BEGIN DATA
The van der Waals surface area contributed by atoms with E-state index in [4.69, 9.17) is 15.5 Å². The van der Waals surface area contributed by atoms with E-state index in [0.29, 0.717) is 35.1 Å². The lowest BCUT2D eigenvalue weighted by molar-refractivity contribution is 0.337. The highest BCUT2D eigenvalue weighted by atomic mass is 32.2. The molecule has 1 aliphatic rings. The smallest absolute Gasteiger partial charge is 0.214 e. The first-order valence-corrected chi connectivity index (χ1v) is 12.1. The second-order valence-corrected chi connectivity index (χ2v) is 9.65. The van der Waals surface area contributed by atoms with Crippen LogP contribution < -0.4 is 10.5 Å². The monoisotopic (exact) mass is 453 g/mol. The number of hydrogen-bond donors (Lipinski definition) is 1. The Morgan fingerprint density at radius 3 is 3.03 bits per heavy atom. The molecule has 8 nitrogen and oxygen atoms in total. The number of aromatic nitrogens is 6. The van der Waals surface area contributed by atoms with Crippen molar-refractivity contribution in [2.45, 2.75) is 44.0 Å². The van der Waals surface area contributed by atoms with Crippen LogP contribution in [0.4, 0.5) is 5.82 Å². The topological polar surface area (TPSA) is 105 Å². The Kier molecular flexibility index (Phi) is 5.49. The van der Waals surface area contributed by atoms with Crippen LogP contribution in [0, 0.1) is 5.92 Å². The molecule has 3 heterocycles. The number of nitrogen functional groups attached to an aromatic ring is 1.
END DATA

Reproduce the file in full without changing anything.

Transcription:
The van der Waals surface area contributed by atoms with E-state index in [4.69, 9.17) is 15.5 Å². The van der Waals surface area contributed by atoms with E-state index in [0.29, 0.717) is 35.1 Å². The lowest BCUT2D eigenvalue weighted by molar-refractivity contribution is 0.337. The highest BCUT2D eigenvalue weighted by atomic mass is 32.2. The molecule has 1 aliphatic rings. The smallest absolute Gasteiger partial charge is 0.214 e. The first-order valence-corrected chi connectivity index (χ1v) is 12.1. The second-order valence-corrected chi connectivity index (χ2v) is 9.65. The van der Waals surface area contributed by atoms with Crippen LogP contribution < -0.4 is 10.5 Å². The monoisotopic (exact) mass is 453 g/mol. The number of hydrogen-bond donors (Lipinski definition) is 1. The Morgan fingerprint density at radius 3 is 3.03 bits per heavy atom. The molecule has 8 nitrogen and oxygen atoms in total. The number of aromatic nitrogens is 6. The van der Waals surface area contributed by atoms with Crippen molar-refractivity contribution in [2.45, 2.75) is 44.0 Å². The van der Waals surface area contributed by atoms with Crippen LogP contribution in [0.4, 0.5) is 5.82 Å². The topological polar surface area (TPSA) is 105 Å². The Kier molecular flexibility index (Phi) is 5.49. The van der Waals surface area contributed by atoms with Crippen LogP contribution in [0, 0.1) is 5.92 Å². The molecule has 3 heterocycles. The number of nitrogen functional groups attached to an aromatic ring is 1.